Observers in Europe are reporting brightening displays of noctilucent clouds (NLCs). "We had a lovely show on June 15th," says Peter McCabe of Dundalk, Co.Louth, Ireland. "The electric-blue colors were striking." He took this picture using a Canon 450D:
Noctilucent Clouds 1
© Peter McCabe
Noctilucent clouds (NLCs) over Dundalk, Ireland (Canon 450D, 20mm wide angle lens, 6 sec , f3.2, ISO100)

"They were not the most intense NLCs I've seen, says McCabe, "but they bode well for the weeks ahead." Indeed, as northern summer unfolds, NLCs should become even more intense. The seasonal peak is not fully understood but it rarely fails to produce vivid displays in June and July.

Another factor boosting these strange clouds near the edge of space is the solar cycle. There is a well-known correlation between noctilucent clouds and sunspots. NLC activity tends to peak during (and just after) years of solar minimum, possibly because low solar activity allows the upper atmosphere to cool, promoting the growth of ice crystals that make up the clouds. With the sun slowly emerging from a century-class minimum, the stage is set for a good season of NLC watching.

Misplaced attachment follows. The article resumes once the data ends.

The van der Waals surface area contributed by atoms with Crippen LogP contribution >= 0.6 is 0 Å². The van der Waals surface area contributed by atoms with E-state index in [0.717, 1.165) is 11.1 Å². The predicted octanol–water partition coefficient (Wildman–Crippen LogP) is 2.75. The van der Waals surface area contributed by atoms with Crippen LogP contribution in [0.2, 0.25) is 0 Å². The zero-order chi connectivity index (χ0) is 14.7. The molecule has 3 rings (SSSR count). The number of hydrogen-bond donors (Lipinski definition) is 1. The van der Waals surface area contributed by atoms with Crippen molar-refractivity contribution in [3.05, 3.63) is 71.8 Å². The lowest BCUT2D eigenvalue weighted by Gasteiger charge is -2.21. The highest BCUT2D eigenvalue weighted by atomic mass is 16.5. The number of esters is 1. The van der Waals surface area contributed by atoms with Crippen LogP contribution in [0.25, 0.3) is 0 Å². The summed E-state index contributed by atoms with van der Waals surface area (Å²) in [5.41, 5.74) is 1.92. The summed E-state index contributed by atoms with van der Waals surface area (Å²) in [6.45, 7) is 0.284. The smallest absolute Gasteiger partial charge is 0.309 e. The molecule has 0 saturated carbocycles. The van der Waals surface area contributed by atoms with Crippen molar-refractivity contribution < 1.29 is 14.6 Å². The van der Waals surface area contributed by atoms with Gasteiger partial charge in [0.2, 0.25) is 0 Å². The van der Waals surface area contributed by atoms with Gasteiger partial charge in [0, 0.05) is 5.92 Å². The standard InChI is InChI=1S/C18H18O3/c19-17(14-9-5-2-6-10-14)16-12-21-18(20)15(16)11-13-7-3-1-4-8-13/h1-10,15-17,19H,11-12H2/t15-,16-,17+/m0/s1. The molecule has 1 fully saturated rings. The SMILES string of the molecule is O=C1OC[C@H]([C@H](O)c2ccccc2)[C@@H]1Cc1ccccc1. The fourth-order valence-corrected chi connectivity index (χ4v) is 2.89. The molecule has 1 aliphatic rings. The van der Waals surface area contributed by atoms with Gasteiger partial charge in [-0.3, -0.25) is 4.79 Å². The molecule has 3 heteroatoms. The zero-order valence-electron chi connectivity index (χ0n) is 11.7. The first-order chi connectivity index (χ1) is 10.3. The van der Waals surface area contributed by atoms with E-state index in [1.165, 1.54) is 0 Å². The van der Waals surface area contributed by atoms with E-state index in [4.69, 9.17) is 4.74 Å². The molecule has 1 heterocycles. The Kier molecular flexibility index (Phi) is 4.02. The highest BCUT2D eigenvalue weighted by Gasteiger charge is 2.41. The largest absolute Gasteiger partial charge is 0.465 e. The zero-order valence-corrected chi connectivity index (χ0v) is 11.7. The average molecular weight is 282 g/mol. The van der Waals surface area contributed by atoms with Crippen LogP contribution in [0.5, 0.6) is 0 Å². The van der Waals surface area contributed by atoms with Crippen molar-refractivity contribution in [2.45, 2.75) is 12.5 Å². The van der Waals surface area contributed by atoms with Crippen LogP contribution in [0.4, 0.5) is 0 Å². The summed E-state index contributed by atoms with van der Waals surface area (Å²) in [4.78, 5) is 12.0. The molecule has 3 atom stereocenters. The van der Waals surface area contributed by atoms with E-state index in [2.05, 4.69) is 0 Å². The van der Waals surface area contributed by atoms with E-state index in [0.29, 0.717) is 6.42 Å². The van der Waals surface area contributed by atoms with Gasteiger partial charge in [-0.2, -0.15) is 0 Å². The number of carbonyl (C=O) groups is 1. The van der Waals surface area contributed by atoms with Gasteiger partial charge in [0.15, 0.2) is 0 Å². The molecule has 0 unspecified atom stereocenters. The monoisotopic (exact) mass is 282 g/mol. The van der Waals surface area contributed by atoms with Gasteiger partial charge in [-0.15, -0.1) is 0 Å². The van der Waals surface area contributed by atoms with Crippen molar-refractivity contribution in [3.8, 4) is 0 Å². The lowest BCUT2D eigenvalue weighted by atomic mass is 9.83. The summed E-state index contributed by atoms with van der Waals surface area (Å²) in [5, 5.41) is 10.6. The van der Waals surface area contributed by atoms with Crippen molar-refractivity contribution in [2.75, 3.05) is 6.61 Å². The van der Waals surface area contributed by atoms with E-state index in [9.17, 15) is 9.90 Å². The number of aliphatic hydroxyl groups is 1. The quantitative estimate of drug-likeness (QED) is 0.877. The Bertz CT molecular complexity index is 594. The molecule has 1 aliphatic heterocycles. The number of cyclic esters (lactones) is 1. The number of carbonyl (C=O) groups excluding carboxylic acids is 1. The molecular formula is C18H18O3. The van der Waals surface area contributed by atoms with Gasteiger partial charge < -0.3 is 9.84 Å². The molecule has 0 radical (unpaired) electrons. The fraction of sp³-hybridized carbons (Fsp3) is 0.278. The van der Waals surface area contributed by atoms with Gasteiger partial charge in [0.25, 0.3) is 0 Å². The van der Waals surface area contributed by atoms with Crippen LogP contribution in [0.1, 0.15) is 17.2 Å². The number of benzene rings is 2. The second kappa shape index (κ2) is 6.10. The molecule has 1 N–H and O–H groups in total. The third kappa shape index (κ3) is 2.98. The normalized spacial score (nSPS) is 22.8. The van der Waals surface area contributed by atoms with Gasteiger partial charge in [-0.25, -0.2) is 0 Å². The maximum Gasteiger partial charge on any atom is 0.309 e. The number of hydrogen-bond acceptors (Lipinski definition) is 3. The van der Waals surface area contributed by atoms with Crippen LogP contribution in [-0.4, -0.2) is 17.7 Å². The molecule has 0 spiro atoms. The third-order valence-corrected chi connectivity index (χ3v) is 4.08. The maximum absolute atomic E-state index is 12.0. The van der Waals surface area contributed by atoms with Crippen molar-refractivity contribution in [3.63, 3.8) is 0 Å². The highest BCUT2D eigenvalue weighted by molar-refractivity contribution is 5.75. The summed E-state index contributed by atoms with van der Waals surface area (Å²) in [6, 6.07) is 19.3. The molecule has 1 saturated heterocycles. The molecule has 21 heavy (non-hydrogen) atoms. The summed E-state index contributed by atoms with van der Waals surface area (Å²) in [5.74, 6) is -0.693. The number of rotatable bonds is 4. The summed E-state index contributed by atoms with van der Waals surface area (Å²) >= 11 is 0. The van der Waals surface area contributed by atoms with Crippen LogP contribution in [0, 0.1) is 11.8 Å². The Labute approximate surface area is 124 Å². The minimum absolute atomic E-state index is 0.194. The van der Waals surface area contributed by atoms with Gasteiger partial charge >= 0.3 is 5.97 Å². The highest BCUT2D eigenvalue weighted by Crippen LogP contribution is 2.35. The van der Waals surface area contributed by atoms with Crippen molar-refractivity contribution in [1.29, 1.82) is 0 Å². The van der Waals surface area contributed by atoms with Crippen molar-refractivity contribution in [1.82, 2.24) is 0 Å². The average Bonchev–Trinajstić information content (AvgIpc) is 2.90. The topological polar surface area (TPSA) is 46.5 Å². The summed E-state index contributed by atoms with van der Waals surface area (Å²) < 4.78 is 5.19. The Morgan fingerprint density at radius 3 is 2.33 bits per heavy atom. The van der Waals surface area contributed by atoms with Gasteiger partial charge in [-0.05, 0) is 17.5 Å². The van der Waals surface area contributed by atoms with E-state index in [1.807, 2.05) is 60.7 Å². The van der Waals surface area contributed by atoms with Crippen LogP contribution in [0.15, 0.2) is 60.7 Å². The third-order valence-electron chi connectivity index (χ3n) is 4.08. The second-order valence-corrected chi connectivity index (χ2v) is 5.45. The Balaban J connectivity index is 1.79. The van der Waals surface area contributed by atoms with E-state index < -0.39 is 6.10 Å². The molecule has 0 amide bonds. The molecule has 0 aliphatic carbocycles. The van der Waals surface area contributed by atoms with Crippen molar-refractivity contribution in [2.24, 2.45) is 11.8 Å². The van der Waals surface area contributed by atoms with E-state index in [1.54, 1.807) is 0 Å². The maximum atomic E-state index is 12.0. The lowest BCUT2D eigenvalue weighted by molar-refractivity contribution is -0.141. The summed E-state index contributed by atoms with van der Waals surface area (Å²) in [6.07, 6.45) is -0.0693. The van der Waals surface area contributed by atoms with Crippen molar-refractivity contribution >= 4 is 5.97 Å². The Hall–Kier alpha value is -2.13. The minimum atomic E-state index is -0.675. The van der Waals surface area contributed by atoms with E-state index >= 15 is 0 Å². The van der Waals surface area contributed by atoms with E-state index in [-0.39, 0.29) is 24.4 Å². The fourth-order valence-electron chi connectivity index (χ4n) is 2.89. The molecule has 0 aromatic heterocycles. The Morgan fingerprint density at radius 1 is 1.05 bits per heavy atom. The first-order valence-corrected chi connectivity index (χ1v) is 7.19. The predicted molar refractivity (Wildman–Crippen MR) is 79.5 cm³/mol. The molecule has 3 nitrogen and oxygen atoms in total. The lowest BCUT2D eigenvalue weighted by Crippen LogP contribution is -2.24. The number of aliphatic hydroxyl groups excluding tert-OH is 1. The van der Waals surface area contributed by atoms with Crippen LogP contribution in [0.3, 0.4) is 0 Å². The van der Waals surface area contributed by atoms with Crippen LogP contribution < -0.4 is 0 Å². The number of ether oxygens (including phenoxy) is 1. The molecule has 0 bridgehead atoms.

Noctilucent Clouds 2
© Kirkwood and Stebel
Correlation between noctilucent clouds and sunspots

More images: from Conor McDonald of Maghera, Ireland; from Martin McKenna of Maghera, Co. Derry, N. Ireland; from Pete Glastonbury of Avebury, Wiltshire, UK; from Stuart Atkinson of Kendal, Cumbria, UK; from George of Moscow, Russian Federation;

Observing tips: Look west 30 to 60 minutes after sunset when the Sun has dipped 6o to 16o below the horizon. If you see luminous blue-white tendrils spreading across the sky, you may have spotted a noctilucent cloud. High-northern latitudes are favored.